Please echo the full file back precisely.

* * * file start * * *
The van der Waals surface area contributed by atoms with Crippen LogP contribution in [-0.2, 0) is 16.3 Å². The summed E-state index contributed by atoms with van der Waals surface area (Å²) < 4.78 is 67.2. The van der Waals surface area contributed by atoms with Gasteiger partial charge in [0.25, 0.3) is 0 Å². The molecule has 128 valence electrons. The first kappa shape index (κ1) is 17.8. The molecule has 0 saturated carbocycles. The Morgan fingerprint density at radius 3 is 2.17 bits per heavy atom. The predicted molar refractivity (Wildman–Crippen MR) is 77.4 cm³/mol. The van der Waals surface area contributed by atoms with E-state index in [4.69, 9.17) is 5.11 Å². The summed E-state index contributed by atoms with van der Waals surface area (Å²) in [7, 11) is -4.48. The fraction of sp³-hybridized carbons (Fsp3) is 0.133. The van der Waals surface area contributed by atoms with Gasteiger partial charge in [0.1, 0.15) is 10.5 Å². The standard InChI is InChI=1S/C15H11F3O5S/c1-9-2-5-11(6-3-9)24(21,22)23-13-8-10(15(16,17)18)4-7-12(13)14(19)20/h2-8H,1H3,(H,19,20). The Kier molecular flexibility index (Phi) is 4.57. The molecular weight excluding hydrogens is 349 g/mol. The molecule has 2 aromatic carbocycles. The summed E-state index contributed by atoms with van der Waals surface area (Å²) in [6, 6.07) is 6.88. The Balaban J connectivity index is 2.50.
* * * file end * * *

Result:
The van der Waals surface area contributed by atoms with Crippen LogP contribution in [-0.2, 0) is 16.3 Å². The summed E-state index contributed by atoms with van der Waals surface area (Å²) < 4.78 is 67.2. The van der Waals surface area contributed by atoms with Gasteiger partial charge in [0.25, 0.3) is 0 Å². The molecule has 128 valence electrons. The first kappa shape index (κ1) is 17.8. The molecule has 0 saturated carbocycles. The Morgan fingerprint density at radius 3 is 2.17 bits per heavy atom. The predicted molar refractivity (Wildman–Crippen MR) is 77.4 cm³/mol. The van der Waals surface area contributed by atoms with E-state index in [4.69, 9.17) is 5.11 Å². The summed E-state index contributed by atoms with van der Waals surface area (Å²) in [7, 11) is -4.48. The fraction of sp³-hybridized carbons (Fsp3) is 0.133. The van der Waals surface area contributed by atoms with Gasteiger partial charge in [0.1, 0.15) is 10.5 Å². The standard InChI is InChI=1S/C15H11F3O5S/c1-9-2-5-11(6-3-9)24(21,22)23-13-8-10(15(16,17)18)4-7-12(13)14(19)20/h2-8H,1H3,(H,19,20). The Kier molecular flexibility index (Phi) is 4.57. The molecular weight excluding hydrogens is 349 g/mol. The molecule has 2 aromatic carbocycles. The summed E-state index contributed by atoms with van der Waals surface area (Å²) in [6, 6.07) is 6.88. The Balaban J connectivity index is 2.50.